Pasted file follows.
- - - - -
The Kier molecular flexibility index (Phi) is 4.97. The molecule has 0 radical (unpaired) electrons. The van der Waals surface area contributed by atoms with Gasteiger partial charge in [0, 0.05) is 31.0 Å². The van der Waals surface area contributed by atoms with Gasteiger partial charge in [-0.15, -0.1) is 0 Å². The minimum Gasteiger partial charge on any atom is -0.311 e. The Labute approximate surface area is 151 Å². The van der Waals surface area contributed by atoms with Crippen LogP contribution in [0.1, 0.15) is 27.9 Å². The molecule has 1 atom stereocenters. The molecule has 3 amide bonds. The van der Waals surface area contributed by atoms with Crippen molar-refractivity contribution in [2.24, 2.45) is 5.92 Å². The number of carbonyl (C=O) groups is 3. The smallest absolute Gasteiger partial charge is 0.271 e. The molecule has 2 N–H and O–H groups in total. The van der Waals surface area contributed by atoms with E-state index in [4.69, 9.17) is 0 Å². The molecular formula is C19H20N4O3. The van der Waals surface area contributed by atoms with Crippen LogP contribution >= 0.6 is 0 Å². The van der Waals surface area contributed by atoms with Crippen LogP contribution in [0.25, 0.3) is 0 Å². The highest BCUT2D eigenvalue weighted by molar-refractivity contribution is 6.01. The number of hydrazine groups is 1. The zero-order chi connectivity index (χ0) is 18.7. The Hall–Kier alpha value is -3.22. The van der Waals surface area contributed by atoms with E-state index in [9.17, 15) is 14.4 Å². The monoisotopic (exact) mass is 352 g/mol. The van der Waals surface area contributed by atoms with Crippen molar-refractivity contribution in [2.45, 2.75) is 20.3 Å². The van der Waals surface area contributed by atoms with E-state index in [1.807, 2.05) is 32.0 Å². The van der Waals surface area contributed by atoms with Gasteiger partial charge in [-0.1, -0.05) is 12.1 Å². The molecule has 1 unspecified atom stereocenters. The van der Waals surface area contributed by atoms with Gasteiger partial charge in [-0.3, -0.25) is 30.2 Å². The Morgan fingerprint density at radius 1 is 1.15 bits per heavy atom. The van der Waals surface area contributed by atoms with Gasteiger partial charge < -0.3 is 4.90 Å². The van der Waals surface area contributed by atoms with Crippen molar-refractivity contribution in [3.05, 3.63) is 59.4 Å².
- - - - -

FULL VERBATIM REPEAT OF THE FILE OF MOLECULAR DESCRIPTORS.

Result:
The Kier molecular flexibility index (Phi) is 4.97. The molecule has 0 radical (unpaired) electrons. The van der Waals surface area contributed by atoms with Gasteiger partial charge in [0, 0.05) is 31.0 Å². The van der Waals surface area contributed by atoms with Gasteiger partial charge in [-0.15, -0.1) is 0 Å². The minimum Gasteiger partial charge on any atom is -0.311 e. The Labute approximate surface area is 151 Å². The van der Waals surface area contributed by atoms with Crippen LogP contribution in [0.1, 0.15) is 27.9 Å². The molecule has 1 atom stereocenters. The molecule has 3 amide bonds. The van der Waals surface area contributed by atoms with Crippen molar-refractivity contribution in [2.24, 2.45) is 5.92 Å². The number of carbonyl (C=O) groups is 3. The smallest absolute Gasteiger partial charge is 0.271 e. The molecule has 2 N–H and O–H groups in total. The van der Waals surface area contributed by atoms with E-state index in [4.69, 9.17) is 0 Å². The molecular formula is C19H20N4O3. The van der Waals surface area contributed by atoms with Crippen LogP contribution >= 0.6 is 0 Å². The van der Waals surface area contributed by atoms with Crippen LogP contribution in [0.25, 0.3) is 0 Å². The highest BCUT2D eigenvalue weighted by molar-refractivity contribution is 6.01. The number of hydrazine groups is 1. The zero-order chi connectivity index (χ0) is 18.7. The Hall–Kier alpha value is -3.22. The van der Waals surface area contributed by atoms with E-state index in [9.17, 15) is 14.4 Å². The monoisotopic (exact) mass is 352 g/mol. The van der Waals surface area contributed by atoms with Crippen molar-refractivity contribution in [2.45, 2.75) is 20.3 Å². The van der Waals surface area contributed by atoms with E-state index in [1.807, 2.05) is 32.0 Å². The van der Waals surface area contributed by atoms with Gasteiger partial charge in [-0.1, -0.05) is 12.1 Å². The molecule has 1 unspecified atom stereocenters. The van der Waals surface area contributed by atoms with Gasteiger partial charge in [-0.3, -0.25) is 30.2 Å². The Morgan fingerprint density at radius 1 is 1.15 bits per heavy atom. The van der Waals surface area contributed by atoms with Gasteiger partial charge < -0.3 is 4.90 Å². The van der Waals surface area contributed by atoms with Crippen molar-refractivity contribution in [3.05, 3.63) is 59.4 Å².